The Angry Birds Trilogy is a must have for anyone who owns or plans on purchasing a Nintendo 3DS. The reason being is that the Nintendo 3DS features a three dimensional stereoscopic view. This technologically advanced view is the one you see when you put on those 3D glasses that remind you of sun glasses. However, with the Nintendo 3DS you do not have to use any awkward glasses to get the three dimensional affect you want. You also have the luxury of playing Angry Birds Trilogy by the means of a touch screen.
Angry Birds Trilogy contains the first three games of the popular game series; Angry Birds, Angry Birds Seasons and Angry Birds Rio. These titles were released on several gaming consoles, and computer systems, but are best known for being played on everyone's smart phones. Each game gets a little more advanced in characters and obstacles and they built further upon this gaming franchise and user feedback.
Angry Birds is a simple and strategic game where you use a slingshot to throw an Angry Bird to the side where the Bad Piggies reside. This game is slide scrolling and obstacles are set up to keep you from getting the Bad Piggies. Your goal is to simply throw a bird and destroy a pig.
The graphics are two dimensional cartoons with clever coloring to add a simple roundness to the objects as well as animals. Each bird you use has a different skill you will use to destroy all the Bad Piggies. The further you get in the game, the more complex the obstacles get and the more strategically you need to think.
Angry Birds Seasons and Angry Birds Rio were created as a way to give the users more game play. The public just kept asking for more, and that is what they got. The seasons change and so do the elements. Some birds are good at destroying ice that may be in the way, some will not be. Some birds may be good at destroying any logs in your way. It is your strategic thinking that will make you succeed in this game.
The Nintendo 3DS will let you take the addictiveness of shooting a bird on a sign scrolling game to a new level. Most smart phones, if not all, have a touch screen. This makes it easy to stretch the sling shot back and release the bird into orbit. The Nintendo 3DS can give you that same feeling. The effectiveness of giving these adorable little two dimensional birds with slight shading a 3D environment is even more fulfilling. You will be amazed how much a simple two dimensional game can be enhanced by adding depth to the background and bring the obstacles along with characters forward.
The three games in the hottest game ever are now available for one of the leading companies' leading hand held system; the Nintendo 3DS. This triage of popularity will have this package selling off the shelves like hot cakes at breakfast.
Super Gamer Dude
Being much like the conceptual setup for the previous version of the Call of Duty game series, Call of Duty: Ghosts is the tenth and latest edition to the main series.
Ghosts is a game that deals with a semi mythical U.S. Special Operations unit who work behind enemy lines. The Ghosts are led by U.S.Army Captain Elias Walker but the game is mostly carried out with one of his sons, Logan Walker as the main playable character. Logan has a brother called David who also is in the action. Other featured characters are a Captain Thomas A. Merrick and Sergeant Keegan. And for all the millions of animal lovers out there a trained German Shepherd by the name Riley is thrown in for good measure, or as a source of food if rations run out. The game begins with the background history of the Ghosts begin narrated by Elias to his sons. A little corny but I suppose players need to be told somehow how the story got to where the current action begins.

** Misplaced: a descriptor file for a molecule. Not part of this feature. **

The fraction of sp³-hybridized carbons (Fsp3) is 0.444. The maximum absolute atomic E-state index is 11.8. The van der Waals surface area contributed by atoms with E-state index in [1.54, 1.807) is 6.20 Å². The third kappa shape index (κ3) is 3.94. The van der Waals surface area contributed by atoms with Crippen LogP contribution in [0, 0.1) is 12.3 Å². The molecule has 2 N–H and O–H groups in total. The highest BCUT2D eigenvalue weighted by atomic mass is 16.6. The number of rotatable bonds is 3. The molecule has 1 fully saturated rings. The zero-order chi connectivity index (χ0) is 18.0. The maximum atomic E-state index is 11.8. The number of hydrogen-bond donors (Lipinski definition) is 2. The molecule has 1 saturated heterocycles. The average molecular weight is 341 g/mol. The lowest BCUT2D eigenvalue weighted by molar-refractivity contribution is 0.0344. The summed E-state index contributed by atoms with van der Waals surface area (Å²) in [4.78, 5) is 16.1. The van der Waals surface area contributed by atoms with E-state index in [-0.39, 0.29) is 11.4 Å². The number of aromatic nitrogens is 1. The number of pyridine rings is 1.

The baddie in the game is a ex Ghost Gabriel Rorke who was turned by torture and hallucinogenic substances and now works for the Federation. The story deals with the events after the nuclear destruction of the Middle East, and consequently its oil, allowing the South American oil producers to grow in power and in league with the Federation to realize their desire to extend their domination northwards to the North American Continent.
Along with the basic campaign game mode there are other modes available these being squads, extinction and multiplayer. Squads is a new concept to the series and can be played solo or with other players. Each squad is made up of ten individuals who are to some degree customizable. Their are several sub-modes in Squad, these are Squad v. Squad, Wargame and Safeguard, all of which are pretty simple in design. For instance Squad v. Squad has a pair of opposing players meeting in a death match. In some of these modes, depending on which configuration is chosen, the AI can be the enemy or can act as the rest of your team.
In the multiplayer mode a variety of new challenges are available as well as new awards. Furthermore, the multiplayer game mode in Call of Duty: Ghosts is completely different from previous Call of Duty versions. The new features in the multiplayer game mode are presented in seven different game types from which players can choose to play. These include Search and Rescue, Cranked, Free For All, Team Deathmatch, Search and Destroy, Domination, Team Tactical, and more. All of these game types are team based and require certain team accomplishments to be completed.
In Extinction mode four players play in a survival type setting where the players defend their home base against a variety of different opponents. Players are divided up according to various classes that can be leveled up, and upon doing so, will unlock different weaponry and other equipment. This mode is a co-op type mode which takes the initial mission and requires extra tasks to complete it. The Extinction mode only is available to players who finish the Campaign mode.